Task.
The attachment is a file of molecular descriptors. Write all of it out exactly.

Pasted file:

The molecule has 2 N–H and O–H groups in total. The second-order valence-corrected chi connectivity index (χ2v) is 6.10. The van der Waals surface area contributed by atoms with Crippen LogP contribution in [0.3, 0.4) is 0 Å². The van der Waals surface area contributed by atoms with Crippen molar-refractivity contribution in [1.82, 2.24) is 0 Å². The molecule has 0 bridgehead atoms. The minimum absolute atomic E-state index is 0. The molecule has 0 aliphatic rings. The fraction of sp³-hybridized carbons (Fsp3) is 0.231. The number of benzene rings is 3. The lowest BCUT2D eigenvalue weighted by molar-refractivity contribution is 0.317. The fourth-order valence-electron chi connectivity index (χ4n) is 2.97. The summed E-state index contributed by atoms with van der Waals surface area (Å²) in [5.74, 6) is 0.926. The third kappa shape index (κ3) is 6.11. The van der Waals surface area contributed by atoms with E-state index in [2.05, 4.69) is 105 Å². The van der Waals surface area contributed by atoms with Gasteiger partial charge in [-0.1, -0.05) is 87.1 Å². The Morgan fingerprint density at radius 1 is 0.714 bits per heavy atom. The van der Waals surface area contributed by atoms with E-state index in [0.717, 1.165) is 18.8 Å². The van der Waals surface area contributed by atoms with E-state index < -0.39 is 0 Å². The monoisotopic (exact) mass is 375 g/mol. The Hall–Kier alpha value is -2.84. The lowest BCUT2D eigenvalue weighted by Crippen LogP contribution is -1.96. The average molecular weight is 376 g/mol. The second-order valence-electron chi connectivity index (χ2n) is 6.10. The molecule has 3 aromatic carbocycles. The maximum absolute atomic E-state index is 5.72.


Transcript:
The molecule has 2 N–H and O–H groups in total. The second-order valence-corrected chi connectivity index (χ2v) is 6.10. The van der Waals surface area contributed by atoms with Crippen LogP contribution in [0.3, 0.4) is 0 Å². The van der Waals surface area contributed by atoms with Crippen molar-refractivity contribution in [1.82, 2.24) is 0 Å². The molecule has 0 bridgehead atoms. The minimum absolute atomic E-state index is 0. The molecule has 0 aliphatic rings. The fraction of sp³-hybridized carbons (Fsp3) is 0.231. The number of benzene rings is 3. The lowest BCUT2D eigenvalue weighted by molar-refractivity contribution is 0.317. The fourth-order valence-electron chi connectivity index (χ4n) is 2.97. The summed E-state index contributed by atoms with van der Waals surface area (Å²) in [5.74, 6) is 0.926. The third kappa shape index (κ3) is 6.11. The van der Waals surface area contributed by atoms with E-state index in [2.05, 4.69) is 105 Å². The van der Waals surface area contributed by atoms with Gasteiger partial charge in [-0.1, -0.05) is 87.1 Å². The Morgan fingerprint density at radius 1 is 0.714 bits per heavy atom. The van der Waals surface area contributed by atoms with E-state index in [0.717, 1.165) is 18.8 Å². The van der Waals surface area contributed by atoms with E-state index < -0.39 is 0 Å². The monoisotopic (exact) mass is 375 g/mol. The Hall–Kier alpha value is -2.84. The lowest BCUT2D eigenvalue weighted by Crippen LogP contribution is -1.96. The average molecular weight is 376 g/mol. The second-order valence-electron chi connectivity index (χ2n) is 6.10. The molecule has 3 aromatic carbocycles. The maximum absolute atomic E-state index is 5.72.